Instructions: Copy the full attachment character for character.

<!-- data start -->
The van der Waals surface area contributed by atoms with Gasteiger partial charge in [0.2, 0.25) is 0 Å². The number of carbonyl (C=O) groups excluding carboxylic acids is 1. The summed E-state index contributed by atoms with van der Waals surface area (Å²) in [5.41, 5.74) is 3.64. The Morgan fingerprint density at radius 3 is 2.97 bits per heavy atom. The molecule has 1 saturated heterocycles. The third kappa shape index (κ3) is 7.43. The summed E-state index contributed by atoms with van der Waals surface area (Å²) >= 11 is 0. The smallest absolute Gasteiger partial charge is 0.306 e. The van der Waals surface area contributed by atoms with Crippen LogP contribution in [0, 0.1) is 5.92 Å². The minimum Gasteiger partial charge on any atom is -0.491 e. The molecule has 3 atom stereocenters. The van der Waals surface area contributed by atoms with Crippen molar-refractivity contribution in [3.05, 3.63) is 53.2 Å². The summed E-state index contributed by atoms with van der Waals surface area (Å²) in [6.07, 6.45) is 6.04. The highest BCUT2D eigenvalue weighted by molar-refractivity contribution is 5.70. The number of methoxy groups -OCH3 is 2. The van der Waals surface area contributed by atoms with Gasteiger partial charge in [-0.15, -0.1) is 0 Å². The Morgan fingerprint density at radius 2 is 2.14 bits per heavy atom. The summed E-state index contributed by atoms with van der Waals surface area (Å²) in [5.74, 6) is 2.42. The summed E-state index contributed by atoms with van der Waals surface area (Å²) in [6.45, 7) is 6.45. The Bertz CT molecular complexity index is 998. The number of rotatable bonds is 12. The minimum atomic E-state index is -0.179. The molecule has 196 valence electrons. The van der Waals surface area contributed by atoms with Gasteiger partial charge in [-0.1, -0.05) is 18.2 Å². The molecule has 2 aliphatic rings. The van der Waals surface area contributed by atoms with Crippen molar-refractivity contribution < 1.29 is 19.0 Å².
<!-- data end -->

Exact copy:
The van der Waals surface area contributed by atoms with Gasteiger partial charge in [0.2, 0.25) is 0 Å². The number of carbonyl (C=O) groups excluding carboxylic acids is 1. The summed E-state index contributed by atoms with van der Waals surface area (Å²) in [5.41, 5.74) is 3.64. The Morgan fingerprint density at radius 3 is 2.97 bits per heavy atom. The molecule has 1 saturated heterocycles. The third kappa shape index (κ3) is 7.43. The summed E-state index contributed by atoms with van der Waals surface area (Å²) >= 11 is 0. The smallest absolute Gasteiger partial charge is 0.306 e. The van der Waals surface area contributed by atoms with Crippen LogP contribution in [0, 0.1) is 5.92 Å². The minimum Gasteiger partial charge on any atom is -0.491 e. The molecule has 3 atom stereocenters. The van der Waals surface area contributed by atoms with Crippen molar-refractivity contribution in [3.05, 3.63) is 53.2 Å². The summed E-state index contributed by atoms with van der Waals surface area (Å²) in [6.07, 6.45) is 6.04. The highest BCUT2D eigenvalue weighted by molar-refractivity contribution is 5.70. The number of methoxy groups -OCH3 is 2. The van der Waals surface area contributed by atoms with Gasteiger partial charge in [-0.15, -0.1) is 0 Å². The Morgan fingerprint density at radius 2 is 2.14 bits per heavy atom. The summed E-state index contributed by atoms with van der Waals surface area (Å²) in [5.74, 6) is 2.42. The summed E-state index contributed by atoms with van der Waals surface area (Å²) in [6.45, 7) is 6.45. The Bertz CT molecular complexity index is 998. The number of rotatable bonds is 12. The minimum atomic E-state index is -0.179. The molecule has 196 valence electrons. The van der Waals surface area contributed by atoms with Gasteiger partial charge in [-0.1, -0.05) is 18.2 Å². The molecule has 2 aliphatic rings. The van der Waals surface area contributed by atoms with Crippen molar-refractivity contribution < 1.29 is 19.0 Å².